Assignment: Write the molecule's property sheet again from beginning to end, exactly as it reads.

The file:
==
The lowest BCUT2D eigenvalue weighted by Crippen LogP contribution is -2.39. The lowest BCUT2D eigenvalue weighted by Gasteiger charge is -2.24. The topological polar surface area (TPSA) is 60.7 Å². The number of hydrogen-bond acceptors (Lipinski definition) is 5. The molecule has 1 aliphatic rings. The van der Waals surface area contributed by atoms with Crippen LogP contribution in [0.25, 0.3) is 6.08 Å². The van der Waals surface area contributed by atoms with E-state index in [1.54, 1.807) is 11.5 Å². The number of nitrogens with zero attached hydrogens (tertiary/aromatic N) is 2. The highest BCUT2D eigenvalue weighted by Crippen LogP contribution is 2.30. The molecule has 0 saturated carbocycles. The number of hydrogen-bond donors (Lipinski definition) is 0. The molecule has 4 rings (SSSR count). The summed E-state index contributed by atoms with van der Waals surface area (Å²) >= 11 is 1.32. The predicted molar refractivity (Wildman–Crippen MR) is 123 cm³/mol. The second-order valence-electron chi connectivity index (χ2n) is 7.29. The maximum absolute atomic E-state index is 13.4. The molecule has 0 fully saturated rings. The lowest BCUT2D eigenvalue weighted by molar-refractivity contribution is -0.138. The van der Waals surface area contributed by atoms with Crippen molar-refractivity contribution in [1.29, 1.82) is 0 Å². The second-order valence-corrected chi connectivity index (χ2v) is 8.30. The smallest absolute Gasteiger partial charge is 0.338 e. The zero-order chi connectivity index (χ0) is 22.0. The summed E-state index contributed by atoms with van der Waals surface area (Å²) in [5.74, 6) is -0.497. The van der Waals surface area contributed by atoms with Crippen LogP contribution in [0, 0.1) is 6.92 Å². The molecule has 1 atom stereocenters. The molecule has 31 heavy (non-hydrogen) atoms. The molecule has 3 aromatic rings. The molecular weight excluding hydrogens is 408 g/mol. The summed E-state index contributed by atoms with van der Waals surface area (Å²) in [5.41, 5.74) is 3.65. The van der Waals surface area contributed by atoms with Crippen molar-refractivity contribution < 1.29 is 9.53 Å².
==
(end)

The lowest BCUT2D eigenvalue weighted by Crippen LogP contribution is -2.39. The lowest BCUT2D eigenvalue weighted by Gasteiger charge is -2.24. The topological polar surface area (TPSA) is 60.7 Å². The number of hydrogen-bond acceptors (Lipinski definition) is 5. The molecule has 1 aliphatic rings. The van der Waals surface area contributed by atoms with Crippen LogP contribution in [0.25, 0.3) is 6.08 Å². The van der Waals surface area contributed by atoms with E-state index in [1.54, 1.807) is 11.5 Å². The number of nitrogens with zero attached hydrogens (tertiary/aromatic N) is 2. The highest BCUT2D eigenvalue weighted by Crippen LogP contribution is 2.30. The molecule has 0 saturated carbocycles. The number of hydrogen-bond donors (Lipinski definition) is 0. The molecule has 4 rings (SSSR count). The summed E-state index contributed by atoms with van der Waals surface area (Å²) >= 11 is 1.32. The predicted molar refractivity (Wildman–Crippen MR) is 123 cm³/mol. The second-order valence-electron chi connectivity index (χ2n) is 7.29. The maximum absolute atomic E-state index is 13.4. The molecule has 0 fully saturated rings. The lowest BCUT2D eigenvalue weighted by molar-refractivity contribution is -0.138. The van der Waals surface area contributed by atoms with Crippen molar-refractivity contribution in [1.29, 1.82) is 0 Å². The second-order valence-corrected chi connectivity index (χ2v) is 8.30. The smallest absolute Gasteiger partial charge is 0.338 e. The zero-order chi connectivity index (χ0) is 22.0. The summed E-state index contributed by atoms with van der Waals surface area (Å²) in [5.74, 6) is -0.497. The van der Waals surface area contributed by atoms with Crippen LogP contribution in [0, 0.1) is 6.92 Å². The molecule has 1 atom stereocenters. The molecule has 31 heavy (non-hydrogen) atoms. The molecule has 3 aromatic rings. The molecular weight excluding hydrogens is 408 g/mol. The summed E-state index contributed by atoms with van der Waals surface area (Å²) in [5.41, 5.74) is 3.65. The van der Waals surface area contributed by atoms with Crippen molar-refractivity contribution < 1.29 is 9.53 Å².